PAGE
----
C.I.T.O.K.A.T.E.

Penguicon Problems We Will Solve At The Code Sprint

2/26/14 01:20 pm - Penguicon Problems We Will Solve At The Code Sprint

Here are some of the pain points we hope to solve by creating a scheduling web app for Penguicon. Come out and help us this weekend! More details at: penguicamp.com

1. Errors And Hassle From Data Duplication

For years, Penguicon has planned the schedule using two systems, and kept them in sync manually.

In a spreadsheet, we represent rooms as columns, and times as rows, so we can catch conflicts. But it doesn't store the event description, the topics, whether or not it is "just an idea"/"probably happening"/"confirmed", and other important data.

A database lets us store and present a schedule with all the details associated with each event. But the databases we have used could not catch conflicts in which two events are scheduled in the same room at the same time, or a presenter in two places at one time, or duplicated events or presenters.

We need one solution which stores all the data we use, and also alerts us to conflicts.

2. Unresponsiveness From Penguicon

Our diversity requires that we get a lot of people to plan our various tracks. Most of them work incredibly hard. Unfortunately, due to unexpected changes in their lives, about ten percent of them per year do not respond to communication for months at a time.

There is understandable anger from some program participants that they submitted an event and heard nothing back, or didn't receive a response for months at a time. Someone on the team has silently quit, or plans to do all their work at the last minute, or after the deadline.

What is a hard-working and active staff member to do? The problem is hidden in someone else's @penguicon.org email inbox. The conchair and head of programming don't find out this is happening until there is a flood of public complaint. Believe me, I've done both of those jobs, and I can tell you, it's incredibly challenging to distinguish who is "Quit" and who is just "Quiet". We have lacked the tools to solve this.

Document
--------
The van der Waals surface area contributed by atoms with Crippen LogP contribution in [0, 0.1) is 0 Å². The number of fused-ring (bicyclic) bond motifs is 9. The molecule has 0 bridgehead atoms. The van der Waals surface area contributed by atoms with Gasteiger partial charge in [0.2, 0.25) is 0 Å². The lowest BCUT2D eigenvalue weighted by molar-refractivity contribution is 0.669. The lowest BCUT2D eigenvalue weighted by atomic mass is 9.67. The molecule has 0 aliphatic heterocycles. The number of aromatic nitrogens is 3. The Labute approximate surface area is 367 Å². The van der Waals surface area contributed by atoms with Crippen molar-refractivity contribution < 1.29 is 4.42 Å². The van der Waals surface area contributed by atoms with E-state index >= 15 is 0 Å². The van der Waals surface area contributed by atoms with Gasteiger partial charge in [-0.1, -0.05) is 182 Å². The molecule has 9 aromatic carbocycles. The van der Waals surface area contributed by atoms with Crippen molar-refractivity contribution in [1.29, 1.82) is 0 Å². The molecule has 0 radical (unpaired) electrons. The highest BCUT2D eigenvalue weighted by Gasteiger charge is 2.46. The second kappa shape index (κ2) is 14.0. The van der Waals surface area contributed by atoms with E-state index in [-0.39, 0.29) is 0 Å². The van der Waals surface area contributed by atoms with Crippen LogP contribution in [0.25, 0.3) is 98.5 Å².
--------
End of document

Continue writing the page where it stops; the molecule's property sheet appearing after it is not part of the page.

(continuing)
Event requests should be public, and a public system should let us track which ones received a response. This way, the Penguicon staff has the ability to know when something is not getting done. They can then delegate tasks to someone who is willing to send an email saying "We heard you and we are working on it."

Normally, communication to Penguicon should receive a timely response, even if the response is "I don't have the answer yet." Silence is never acceptable. The solution is to delegate and rely on the rest of the team. For this, we need to know which communications are not followed up.

The Penguicon staff has some amazingly active and attentive members. They stand at the ready to fill in for someone for a week, a month, or perhaps the rest of the year. They are willing to help when someone needs to take a break. Let's make it possible for them to go to a site and find the overdue work that needs doing.

3. Penguicon Workers Get Discouraged To Work For An Event That Mistreated Their Friends

When the hidden problem of unresponsiveness bursts into the public limelight in a torrent of frustration, it can de-motivate and discourage our staff. Early detection will let the group work as a team to respond to the public before that happens.

4. Program Participants Want To Know What Their Status Is

Presenters, game masters, performers, panelists, and teachers would like to look up the answers to these questions: